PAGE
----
Flight Lieutenant Haruo Araki’s hand shook as he composed a last letter to his wife of just a month:
Are you well? It is now a month since that day. The happy dream is over. Tomorrow I will dive my plane into an enemy ship. I will cross the river into the other world, taking some Yankees with me. When I look back, I see that I was very cold-hearted to you. After I had been cruel to you, I used to regret it. Please forgive me.
When I think of your future, and the long life ahead, it tears at my heart. Please remain steadfast and live happily. After my death, please take care of my father for me.
I, who have lived for the eternal principles of justice, will forever protect this nation from the enemies that surround us.
Commander of the Air Unit Eternity
The letter was written at Chiran Air Base, Kyushu, on the evening of May 10, 1945. Haruo had already penned a note to his father, mentioning that he had flown over the family house at the end of April, circling many times in the hope that his father might see him. But he had not looked up from his work in the fields. “Father,” wrote Haruo, “I was unable to catch your attention.” Having sealed both letters, Haruo handed them to a visiting journalist who had promised to deliver them in person.
Early the following morning, the journalist took some photos of the airman before he left on his mission. One was with his two group leaders: all three were 21 years old and had graduated from the Military Academy in the 57th Class. Another showed Haruo giving the final address to his fellow kamikazes (named after the “divine wind” that had destroyed the Mongol fleet in the thirteenth century, thus saving Japan from invasion.) He was smiling, “conscious of the camera." On his forehead he was wearing a white headband with Japan’s rising-sun emblem. The students at the girls’ school near the base had “cut their fingers and filled in the red sun with their own blood." Copies of these photos were later given to Haruo’s wife.
Finally, at 6 a.m., Haruo took off in the lead plane, one of 150 aircraft to take part in the sixth mass kamikaze attack against Allied shipping near Okinawa on May 10-11. Haruo’s fate is unknown. It is just possible, however, that his plane was one of two that struck Vice Admiral Mitscher’s flagship aircraft carrier USS Bunker Hill on May 11, causing extensive fires and killing 396 men (including fourteen of Mitscher’s staff, most to smoke inhalation) and wounding 264, the worst casualties since the USS Franklin. Though still afloat, the USS Bunker Hill was out of action for the rest of the war, forcing Mitscher to transfer his flag to USS Enterprise.
Haruo was one of more than 2,000 Japanese servicemen who perished in kamikaze attacks during the three month long battle for the island of Okinawa, located just 400 miles south of mainland Japan, that raged from April 1 to June 22, 1945. They were at the centre of a desperate and ill-thought out strategy by the Imperial General Headquarters in Tokyo—known as Operation Ten-Go—to defeat the next phase of the American advance in the Pacific. “I firmly believed,” wrote the navy’s chief of operations, “that Okinawa alone was the decisive battleground where we would be able to reverse the war situation.” The plan was to sink so many American ships that the US Fifth Fleet would withdraw, abandoning its troops on Okinawa who could then be mopped up by the large Japanese garrison. It failed, though various forms of kamikaze attack—including planes, manned rockets and human torpedoes—did sink 36 American ships and damage a further 368, inflicting 10,000 casualties (half of them killed.)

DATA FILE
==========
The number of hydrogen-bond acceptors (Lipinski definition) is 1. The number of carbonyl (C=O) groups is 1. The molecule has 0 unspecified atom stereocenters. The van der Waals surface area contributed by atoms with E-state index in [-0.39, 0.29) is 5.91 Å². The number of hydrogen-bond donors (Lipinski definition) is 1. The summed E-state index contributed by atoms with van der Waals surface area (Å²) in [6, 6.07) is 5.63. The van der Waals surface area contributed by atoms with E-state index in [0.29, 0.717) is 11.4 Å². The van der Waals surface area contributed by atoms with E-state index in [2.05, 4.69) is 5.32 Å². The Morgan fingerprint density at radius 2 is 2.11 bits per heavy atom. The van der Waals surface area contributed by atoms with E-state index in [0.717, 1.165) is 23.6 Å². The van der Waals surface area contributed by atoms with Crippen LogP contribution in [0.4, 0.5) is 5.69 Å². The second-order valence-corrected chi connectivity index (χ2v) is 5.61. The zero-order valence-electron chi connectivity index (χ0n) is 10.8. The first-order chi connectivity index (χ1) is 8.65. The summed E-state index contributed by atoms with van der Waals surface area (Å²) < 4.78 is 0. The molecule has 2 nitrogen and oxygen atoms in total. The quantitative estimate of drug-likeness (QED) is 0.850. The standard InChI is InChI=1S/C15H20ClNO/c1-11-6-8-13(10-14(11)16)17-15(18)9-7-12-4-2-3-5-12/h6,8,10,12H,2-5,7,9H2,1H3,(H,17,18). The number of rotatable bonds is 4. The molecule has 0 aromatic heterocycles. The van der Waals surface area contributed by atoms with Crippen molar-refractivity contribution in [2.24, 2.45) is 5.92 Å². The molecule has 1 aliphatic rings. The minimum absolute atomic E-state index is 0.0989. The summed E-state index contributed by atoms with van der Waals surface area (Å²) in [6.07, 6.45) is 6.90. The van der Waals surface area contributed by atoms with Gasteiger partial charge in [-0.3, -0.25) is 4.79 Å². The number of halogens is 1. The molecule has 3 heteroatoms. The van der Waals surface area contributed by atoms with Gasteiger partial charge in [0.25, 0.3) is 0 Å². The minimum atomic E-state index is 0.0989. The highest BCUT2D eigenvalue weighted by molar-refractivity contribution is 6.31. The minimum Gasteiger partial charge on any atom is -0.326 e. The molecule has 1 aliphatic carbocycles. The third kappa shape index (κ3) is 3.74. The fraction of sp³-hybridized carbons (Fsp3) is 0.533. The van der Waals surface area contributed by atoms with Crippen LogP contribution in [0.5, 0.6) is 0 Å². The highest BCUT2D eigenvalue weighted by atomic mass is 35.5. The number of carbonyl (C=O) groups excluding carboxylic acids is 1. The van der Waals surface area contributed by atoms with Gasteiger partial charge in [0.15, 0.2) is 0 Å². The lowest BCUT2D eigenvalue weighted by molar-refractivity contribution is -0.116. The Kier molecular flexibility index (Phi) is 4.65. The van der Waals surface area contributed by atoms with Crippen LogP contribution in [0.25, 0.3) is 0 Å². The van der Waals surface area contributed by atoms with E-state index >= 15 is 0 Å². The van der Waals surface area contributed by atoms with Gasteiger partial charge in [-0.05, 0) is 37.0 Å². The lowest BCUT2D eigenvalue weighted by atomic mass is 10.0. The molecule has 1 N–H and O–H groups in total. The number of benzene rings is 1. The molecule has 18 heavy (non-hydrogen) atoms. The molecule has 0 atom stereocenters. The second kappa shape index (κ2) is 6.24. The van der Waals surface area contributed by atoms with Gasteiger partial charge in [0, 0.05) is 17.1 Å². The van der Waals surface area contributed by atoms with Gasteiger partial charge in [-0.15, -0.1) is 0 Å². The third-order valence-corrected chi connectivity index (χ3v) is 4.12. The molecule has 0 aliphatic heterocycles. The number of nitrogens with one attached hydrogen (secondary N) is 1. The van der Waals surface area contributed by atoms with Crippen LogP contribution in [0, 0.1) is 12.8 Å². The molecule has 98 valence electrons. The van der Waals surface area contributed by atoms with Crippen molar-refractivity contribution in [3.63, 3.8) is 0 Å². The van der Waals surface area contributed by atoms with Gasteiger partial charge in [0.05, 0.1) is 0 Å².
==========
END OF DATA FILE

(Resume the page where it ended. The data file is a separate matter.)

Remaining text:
To the Allies, steeped in the Judaeo-Christian tradition of the sanctity of life, the apparent willingness of Japanese servicemen like Araki to carry out suicide attacks was profoundly shocking. But then, as scholars of the kamikaze point out, the word suicide in Japanese does not always have the same “immoral connotation” that it has in English. Two versions—jiketsu (self-determination) and jisai (self-judgement)—“suggest an honorable or laudable act done in the public interest.” There is, moreover, no ethical or religious taboo regarding suicide in Japan’s traditional religion of Shintoism. Instead, the Japanese samurai warrior code of bushido—heavily influenced by Shintoism, as well as Buddhism and even Confucianism—revered self-sacrifice and fighting to the bitter end for emperor and country.
To surrender, on the other hand, was seen as dishonourable, hence the contempt the Japanese felt for prisoners of war. Japanese soldiers believed that when they fell on the field of battle they would become kami, or gods, and join the nation’s spirits at the Shinto shrine of Yasukuni in Tokyo. Hence the typical farewell from members of the Shimpū (Divine Wind) Special Attack Corps: “I’ll meet you at the Yasukuni Shrine!”
At the time, Lieutenant Araki’s wife Shigeko—who was carrying their child—was proud of her husband’s sacrifice. “I thought it was natural that Haruo would die,” she wrote later. “It would have been shameful for him to go on living.” She herself had been trained at the factory where she worked to use sharpened bamboo spears on invading enemy soldiers, and would have had no compunction about killing the enemy. “It was for Japan,” she explained later, “it was to preserve and protect the country. We were sending our loved ones off to die… It was the least we could do on the home front.” Her chief concern was that his sacrifice had not been in vain, and that he had managed to sink a ship: “Otherwise,” she wrote, “he still lies at the bottom of the cold Okinawan sea for nothing.”
Meet the Author
Saul David is a professor of Military History at the University of Buckingham, and an award-winning military historian, and broadcaster. His most recent book, Crucible of Hell: The Heroism and Tragedy of Okinawa, 1945, was published on May 5, 2020.